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DRPS : Course Catalogue : School of Literatures, Languages and Cultures : Common Courses (School of Lit, Lang and Cult)

Postgraduate Course: Technology and Translation in the Workplace (CLLC11065)

Course Outline
SchoolSchool of Literatures, Languages and Cultures CollegeCollege of Arts, Humanities and Social Sciences
Credit level (Normal year taken)SCQF Level 11 (Postgraduate) AvailabilityNot available to visiting students
SCQF Credits20 ECTS Credits10
SummaryThe main goal of the Technology and Translation in the Workplace (TTW) course is to equip students with key technology skills and techniques required as professional translators. Classes are practice-oriented with project-based translation exercises, group work and discussions. At the end of the course, the students will have become familiar with different computer-assisted translation (CAT) tools, in particular SDL Trados Studio 2021. Students will also gain an understanding of the basic principles of machine translation (MT) engines and the uses and impact of these technologies. The course schedule reflects the fact that CAT Tools and MT are becoming more and more intertwined.

Students will also have acquired skills and knowledge required in a professional environment, including the development of certain techniques and resources for background research, terminology management, and document preparation. Overall, the course intends to give students a good practical and theoretical understanding of the digital tools used in the translation industry. The course will also cover practical questions concerning the translation profession, for instance industry workflows, collaboration, remuneration and networking.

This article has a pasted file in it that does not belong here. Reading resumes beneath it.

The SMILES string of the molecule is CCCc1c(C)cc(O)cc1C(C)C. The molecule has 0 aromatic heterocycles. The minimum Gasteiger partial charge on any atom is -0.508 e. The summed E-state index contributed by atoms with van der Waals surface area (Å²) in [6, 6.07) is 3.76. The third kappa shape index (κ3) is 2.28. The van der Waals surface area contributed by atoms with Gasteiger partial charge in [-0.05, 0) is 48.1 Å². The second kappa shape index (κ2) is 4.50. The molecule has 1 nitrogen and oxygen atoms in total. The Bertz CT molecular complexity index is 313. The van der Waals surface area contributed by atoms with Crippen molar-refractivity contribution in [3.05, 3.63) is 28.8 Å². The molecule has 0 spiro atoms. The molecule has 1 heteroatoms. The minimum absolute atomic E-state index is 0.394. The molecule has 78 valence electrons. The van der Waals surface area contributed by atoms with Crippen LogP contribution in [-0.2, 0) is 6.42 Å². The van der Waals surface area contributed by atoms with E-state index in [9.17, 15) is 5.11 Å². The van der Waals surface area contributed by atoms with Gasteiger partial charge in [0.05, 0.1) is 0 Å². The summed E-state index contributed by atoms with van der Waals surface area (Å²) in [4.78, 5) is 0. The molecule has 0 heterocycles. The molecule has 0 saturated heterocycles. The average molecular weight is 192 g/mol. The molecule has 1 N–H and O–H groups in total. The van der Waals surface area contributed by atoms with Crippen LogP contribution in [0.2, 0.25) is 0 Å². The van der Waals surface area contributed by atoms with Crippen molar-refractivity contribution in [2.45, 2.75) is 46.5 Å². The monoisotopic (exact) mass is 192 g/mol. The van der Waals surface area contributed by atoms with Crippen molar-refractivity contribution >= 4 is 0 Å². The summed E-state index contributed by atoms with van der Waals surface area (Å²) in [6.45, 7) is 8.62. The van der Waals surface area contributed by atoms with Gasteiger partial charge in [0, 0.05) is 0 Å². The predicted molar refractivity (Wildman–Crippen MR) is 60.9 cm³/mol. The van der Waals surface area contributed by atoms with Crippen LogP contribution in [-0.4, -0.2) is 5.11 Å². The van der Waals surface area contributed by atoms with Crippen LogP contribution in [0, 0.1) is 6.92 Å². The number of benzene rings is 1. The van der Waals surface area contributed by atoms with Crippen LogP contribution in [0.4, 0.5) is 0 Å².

Course description Week 1: Introduction to translation technology
This session introduces translation as a technology-based activity and provides an overview of Computer-Assisted Translation (CAT) Tools and their main components.

Week 2: Introduction to Machine Translation
This session offers an overview of the development of Machine Translation (MT), including the relation between CAT and MT; different types of MT, e.g., Statistical Machine Translation (SMT), Rule-based Machine Translation (RBMT), Hybrid Machine Translation and Neural Machine Translation (NMT).

Weeks 3-5 and 7-9: CAT Tools in practice
You will work with different computer-assisted translation tools used in the translation industry, mainly SDL Trados Studio 2021, but also Déjà Vu and Wordfast Anywhere. The sessions offer hands-on experience in translation using translation memory tools and include issues such as handling matches, terminology management, quality assurance functions and dealing with different file types.

Week 10: Implications of using Machine Translation: Workflow and Ethics
This session covers the implications of using MT (both in the workflow and ethics) and current research in MT. It also includes post-editing exercises on how to spot errors of MT results using different engines such as Google Translate and DeepL.

Week 11: Recap, Q&A, advanced CAT Tool features

Software used:
Trados Studio 2021 - Translation Software
MultiTerm 2021 - Terminology Management Software
Wordfast Anywhere | Wordfast
Déjà Vu X3 Professional - Atril Solutions
Entry Requirements (not applicable to Visiting Students)
Pre-requisites Co-requisites